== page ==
Archive | March, 2012


29 Mar

Blindness is a series of slapstick, sometimes terrifying, sometimes funny as hell.

(Taken from the book Cock-eyed: A Memoir, by Ryan Knighton)

Geography Lesson

27 Mar

by Nancy Scott

For months, it tempted me
from the top of the piano
with its raised-ridge edges,
equator and hand-hold continents
spaced by smooth, plastic water.
Without longitude and latitude lines,
without poles I could touch,
I knew it must be
a basketball in disguise.
When the teacher left
the room one Wednesday,
I hefted the world without hesitation
and let it drop from my hands.
It just lay there.
Behind the piano, I held the globe
higher at my chest for seconds;
threw it to the floor to make sure.
It tried to rise a few inches
but subsided to Earth.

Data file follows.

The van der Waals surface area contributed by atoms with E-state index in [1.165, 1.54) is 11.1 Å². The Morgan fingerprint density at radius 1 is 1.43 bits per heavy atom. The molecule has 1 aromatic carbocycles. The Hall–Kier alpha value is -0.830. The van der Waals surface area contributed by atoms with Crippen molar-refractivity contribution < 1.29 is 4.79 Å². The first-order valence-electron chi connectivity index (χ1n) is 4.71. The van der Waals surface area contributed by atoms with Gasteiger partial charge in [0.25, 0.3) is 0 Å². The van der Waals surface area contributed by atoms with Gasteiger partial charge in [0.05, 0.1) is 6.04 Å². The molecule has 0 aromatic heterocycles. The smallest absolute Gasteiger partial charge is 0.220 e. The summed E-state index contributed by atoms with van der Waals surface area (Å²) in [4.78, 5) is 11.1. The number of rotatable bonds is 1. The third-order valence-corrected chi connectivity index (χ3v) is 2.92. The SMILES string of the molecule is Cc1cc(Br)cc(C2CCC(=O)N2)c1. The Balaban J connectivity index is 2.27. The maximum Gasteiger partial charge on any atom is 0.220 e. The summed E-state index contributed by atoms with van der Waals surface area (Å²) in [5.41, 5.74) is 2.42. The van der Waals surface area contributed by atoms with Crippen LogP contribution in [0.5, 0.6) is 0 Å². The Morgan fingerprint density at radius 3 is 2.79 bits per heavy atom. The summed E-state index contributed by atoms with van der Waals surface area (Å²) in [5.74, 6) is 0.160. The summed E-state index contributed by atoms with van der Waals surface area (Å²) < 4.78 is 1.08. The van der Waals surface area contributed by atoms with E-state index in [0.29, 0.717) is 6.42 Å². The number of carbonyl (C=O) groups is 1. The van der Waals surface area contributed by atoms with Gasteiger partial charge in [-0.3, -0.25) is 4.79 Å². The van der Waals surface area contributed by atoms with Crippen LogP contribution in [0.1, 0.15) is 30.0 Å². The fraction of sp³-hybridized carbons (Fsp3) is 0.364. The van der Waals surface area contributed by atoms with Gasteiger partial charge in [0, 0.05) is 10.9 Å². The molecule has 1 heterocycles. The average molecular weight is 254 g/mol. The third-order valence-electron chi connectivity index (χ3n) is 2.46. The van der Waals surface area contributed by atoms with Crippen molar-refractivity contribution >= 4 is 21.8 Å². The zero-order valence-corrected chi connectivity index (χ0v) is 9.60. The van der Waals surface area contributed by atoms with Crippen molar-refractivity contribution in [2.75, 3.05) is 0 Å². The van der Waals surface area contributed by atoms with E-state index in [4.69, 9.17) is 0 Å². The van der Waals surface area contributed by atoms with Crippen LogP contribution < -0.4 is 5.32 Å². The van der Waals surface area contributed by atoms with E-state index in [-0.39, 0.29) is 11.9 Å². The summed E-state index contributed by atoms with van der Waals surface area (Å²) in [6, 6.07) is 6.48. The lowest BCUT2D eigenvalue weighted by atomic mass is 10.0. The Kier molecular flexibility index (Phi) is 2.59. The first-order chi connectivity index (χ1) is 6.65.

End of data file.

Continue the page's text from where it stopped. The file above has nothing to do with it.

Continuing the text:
I checked for change,
one hand on each hemisphere,
then tempted a third toss
against the return of grown-up gravity,
but the world simply wouldn’t bounce.

 Nancy Scott, Easton, PA, is a blind essayist and poet.  Her over-500 bylines have appeared in magazines, literary journals, anthologies and newspapers, and as audio commentaries.  Her third chapbook, co-authored with artist Maryann Riker, is entitled “The Nature of Beyond.

Creative Person of the Week

25 Mar

Laura Martinez – World travelers know Charlie Trotter’s restaurant is a culinary experience like no other. What arrives on the table is virtually a work of art.

It all starts in the kitchen, where chefs like Laura Martínez put their heart and soul into their work.

Martínez, 26 years old,  is just like everyone else, only she is totally blind.

“We’re like family, no one is like, ‘You can’t do this because you can’t see,’ or anything like that. They treated me like anyone else,” Martínez said.